Huawei Band 6 Hardware
When it comes to the design and hardware of the Huawei Band 6, Huawei made a fitness watch that looks and generally feels much more premium than its price. The Band 6 is made of a polymer casing and has a two-tone build. The plastic portion at the bottom isn’t the best quality, but for what it’s worth, it’s on par with the feel and quality of most other fitness trackers at this price range.
The polymer casing is one of the parts of this device that shines above other fitness trackers at this price range; it has an Apple-esque feel to it, replicating the general look of the aluminum Space Grey Apple Watches.
You’ll find the power button on the right side, which doubles as a back button and a menu selector. It’s also the only physical mode of interaction of this fitness tracker. This button is tactile and offers a similar use case to Huawei’s Watches like GT 2 Pro.
The Huawei Band 6 comes in 4 color variants: Graphite Black, Forest Green, Amber Sunrise, and Sakura Pink. The colors refer to that of the straps, not the color of the Band 6 itself. The casing of the Band 6 comes in either black or gold.
The silicone strap of the Huawei Band 6 is quite decent; it’s just shy of the quality of Samsung’s entry-level Galaxy Watches. The straps are also user-removable, so if you wish to change up the look, you’ll be able to swap out your current strap for a new one.
The main star of Huawei’s Band 6 has to be its 1.47-inch AMOLED screen. The screen has a resolution of 194 x 368, and it surprisingly operates very well. The screen is just a beat slower than the screens on my smartwatches, and it’s great to see a proper colored AMOLED panel on a device this cheap.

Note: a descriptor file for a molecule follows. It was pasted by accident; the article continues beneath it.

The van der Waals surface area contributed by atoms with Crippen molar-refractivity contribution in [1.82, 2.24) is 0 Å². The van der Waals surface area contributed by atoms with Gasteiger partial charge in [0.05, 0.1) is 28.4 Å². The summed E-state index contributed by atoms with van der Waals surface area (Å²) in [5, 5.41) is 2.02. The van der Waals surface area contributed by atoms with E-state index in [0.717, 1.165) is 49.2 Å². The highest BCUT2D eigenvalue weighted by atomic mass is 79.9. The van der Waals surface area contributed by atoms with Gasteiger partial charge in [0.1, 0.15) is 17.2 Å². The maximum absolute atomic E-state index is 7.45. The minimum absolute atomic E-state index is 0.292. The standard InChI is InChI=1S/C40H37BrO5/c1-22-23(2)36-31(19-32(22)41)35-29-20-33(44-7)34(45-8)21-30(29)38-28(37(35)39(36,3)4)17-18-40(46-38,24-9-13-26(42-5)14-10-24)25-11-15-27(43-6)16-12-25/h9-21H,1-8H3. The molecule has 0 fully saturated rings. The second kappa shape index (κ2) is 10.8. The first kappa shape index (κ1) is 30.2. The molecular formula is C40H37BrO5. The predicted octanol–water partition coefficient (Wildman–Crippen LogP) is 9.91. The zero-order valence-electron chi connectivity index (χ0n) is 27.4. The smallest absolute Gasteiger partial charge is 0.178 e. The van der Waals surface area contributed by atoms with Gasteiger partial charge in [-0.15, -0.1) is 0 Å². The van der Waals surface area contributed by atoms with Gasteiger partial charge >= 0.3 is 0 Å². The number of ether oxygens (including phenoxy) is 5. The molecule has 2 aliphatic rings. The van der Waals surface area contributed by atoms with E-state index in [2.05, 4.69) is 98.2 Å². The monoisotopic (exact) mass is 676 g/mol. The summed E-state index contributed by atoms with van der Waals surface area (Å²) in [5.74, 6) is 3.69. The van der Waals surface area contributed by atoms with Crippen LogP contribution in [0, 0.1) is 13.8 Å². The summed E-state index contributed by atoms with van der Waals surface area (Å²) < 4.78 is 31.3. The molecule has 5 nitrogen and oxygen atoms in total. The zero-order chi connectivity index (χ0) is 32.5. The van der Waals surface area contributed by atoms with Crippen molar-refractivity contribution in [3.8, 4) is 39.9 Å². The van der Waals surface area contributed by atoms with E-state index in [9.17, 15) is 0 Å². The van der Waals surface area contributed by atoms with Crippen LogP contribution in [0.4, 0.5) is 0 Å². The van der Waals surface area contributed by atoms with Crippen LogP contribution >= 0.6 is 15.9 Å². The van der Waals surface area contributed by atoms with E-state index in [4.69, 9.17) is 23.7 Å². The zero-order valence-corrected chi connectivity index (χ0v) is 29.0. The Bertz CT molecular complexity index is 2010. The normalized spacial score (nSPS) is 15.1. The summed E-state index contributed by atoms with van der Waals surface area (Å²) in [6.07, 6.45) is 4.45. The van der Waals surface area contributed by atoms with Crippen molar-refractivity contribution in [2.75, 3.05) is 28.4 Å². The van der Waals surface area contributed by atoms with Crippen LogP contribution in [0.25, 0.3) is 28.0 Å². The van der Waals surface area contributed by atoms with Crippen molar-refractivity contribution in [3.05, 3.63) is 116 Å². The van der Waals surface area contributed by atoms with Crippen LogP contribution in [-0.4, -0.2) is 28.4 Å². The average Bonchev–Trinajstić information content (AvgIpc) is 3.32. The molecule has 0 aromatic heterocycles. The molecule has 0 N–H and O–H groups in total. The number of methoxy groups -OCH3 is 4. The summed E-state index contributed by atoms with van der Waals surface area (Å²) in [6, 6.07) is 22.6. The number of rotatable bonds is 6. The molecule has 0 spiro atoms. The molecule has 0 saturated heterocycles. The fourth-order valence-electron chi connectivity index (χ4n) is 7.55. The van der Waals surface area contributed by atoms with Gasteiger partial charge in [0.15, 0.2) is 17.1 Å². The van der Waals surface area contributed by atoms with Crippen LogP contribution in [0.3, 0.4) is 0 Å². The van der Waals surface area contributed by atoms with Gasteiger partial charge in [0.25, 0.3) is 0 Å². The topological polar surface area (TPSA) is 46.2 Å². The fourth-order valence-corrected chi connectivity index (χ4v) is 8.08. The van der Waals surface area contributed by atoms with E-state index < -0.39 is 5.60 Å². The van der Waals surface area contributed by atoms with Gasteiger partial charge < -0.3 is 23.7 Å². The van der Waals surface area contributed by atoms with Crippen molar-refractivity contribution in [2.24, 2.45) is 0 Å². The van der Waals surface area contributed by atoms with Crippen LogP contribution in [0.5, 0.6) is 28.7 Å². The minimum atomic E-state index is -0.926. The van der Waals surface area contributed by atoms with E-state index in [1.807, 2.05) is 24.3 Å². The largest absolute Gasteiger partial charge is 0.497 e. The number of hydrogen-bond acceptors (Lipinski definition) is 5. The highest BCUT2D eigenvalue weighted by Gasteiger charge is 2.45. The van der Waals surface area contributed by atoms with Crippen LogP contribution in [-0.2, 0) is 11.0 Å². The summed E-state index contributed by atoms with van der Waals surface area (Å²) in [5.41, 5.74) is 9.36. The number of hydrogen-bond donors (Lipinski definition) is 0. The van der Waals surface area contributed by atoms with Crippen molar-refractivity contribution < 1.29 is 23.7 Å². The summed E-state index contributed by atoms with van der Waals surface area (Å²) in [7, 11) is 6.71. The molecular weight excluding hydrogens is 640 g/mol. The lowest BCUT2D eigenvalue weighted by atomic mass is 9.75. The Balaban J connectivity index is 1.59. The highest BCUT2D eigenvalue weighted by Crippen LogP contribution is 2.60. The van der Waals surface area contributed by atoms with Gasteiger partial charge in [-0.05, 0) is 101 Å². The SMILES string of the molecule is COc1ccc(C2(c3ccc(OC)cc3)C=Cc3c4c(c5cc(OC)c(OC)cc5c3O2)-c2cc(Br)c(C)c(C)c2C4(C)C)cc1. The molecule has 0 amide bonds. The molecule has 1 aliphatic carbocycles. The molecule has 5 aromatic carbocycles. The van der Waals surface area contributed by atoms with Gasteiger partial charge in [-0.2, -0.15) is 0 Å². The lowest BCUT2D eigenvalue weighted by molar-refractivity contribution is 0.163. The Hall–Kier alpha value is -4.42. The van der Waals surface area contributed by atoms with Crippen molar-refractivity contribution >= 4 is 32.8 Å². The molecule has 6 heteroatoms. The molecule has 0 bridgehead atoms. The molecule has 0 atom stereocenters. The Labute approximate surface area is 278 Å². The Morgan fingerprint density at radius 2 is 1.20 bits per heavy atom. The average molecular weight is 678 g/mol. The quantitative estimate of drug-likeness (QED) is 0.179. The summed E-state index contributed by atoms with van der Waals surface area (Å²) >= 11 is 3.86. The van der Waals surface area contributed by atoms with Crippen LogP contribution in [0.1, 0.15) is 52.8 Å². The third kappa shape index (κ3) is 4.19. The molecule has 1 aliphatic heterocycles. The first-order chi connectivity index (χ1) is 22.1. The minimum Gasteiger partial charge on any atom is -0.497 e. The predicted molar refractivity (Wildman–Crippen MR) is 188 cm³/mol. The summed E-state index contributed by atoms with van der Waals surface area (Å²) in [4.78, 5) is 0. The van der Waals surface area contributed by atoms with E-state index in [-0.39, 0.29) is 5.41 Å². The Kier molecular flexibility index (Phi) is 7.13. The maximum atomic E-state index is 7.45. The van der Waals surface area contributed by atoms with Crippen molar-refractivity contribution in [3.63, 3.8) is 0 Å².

While the vibration motor on the Band 6 is not up to speed with Huawei’s more expensive offerings, it still does a good job at giving you haptic feedback for workouts, alarms and notifications.
The Huawei Band 6 is essentially a rebranded Honor Band 6, which of course, is also owned by Huawei. That said, the company did an excellent job with the material choice, making the device feel more expensive.
Huawei Band 6 Battery Life
When it comes to battery life, the Huawei Band 6 is just insanely good. This device claims to have a battery life of 2 weeks without needing to charge, and little to my surprise, it achieves that consistently without fail. I’ve reviewed Huawei’s beefy Watch GT 2 Pro, and even with my skepticism of its claim to have 2-weeks of battery life, that device achieved it quite easily. It’s even more surprising on a much smaller, more comfortably-sized wearable.
During my entire review period, I enabled 24/7 heart monitoring of the Huawei Band 6 and never felt the need to charge the device during this period. Band 6 charges via the magnetic charging cable in the box and typically takes less than an hour to fully charge.
Overall, I was once again impressed by Huawei’s excellent battery life in its wearable technology. If you want a device that can continuously monitor your heart rate without sacrificing battery life, then the Band 6 may be the best on the market.
Health Monitoring and Sensors
Through health monitoring, Huawei Band 6 provides considerable versatility for such a small and affordable tracker. On the one hand, you can get 96 different training modes, including swimming, etc., because the device is waterproof to 5 ATM. This means you can descend to 50 meters.
The most impressive feature of Huawei Band 6 is that it can monitor blood oxygen saturation and heart rate 24 hours a day, 7 days a week. For a device at this price, SpO2 tracking is a good addition, allowing you to check your blood oxygen level at a glance. Most dials contain heart rate elements. This is very convenient when you can’t access a specific app to measure your heart rate, but you still want to get metrics there for reference.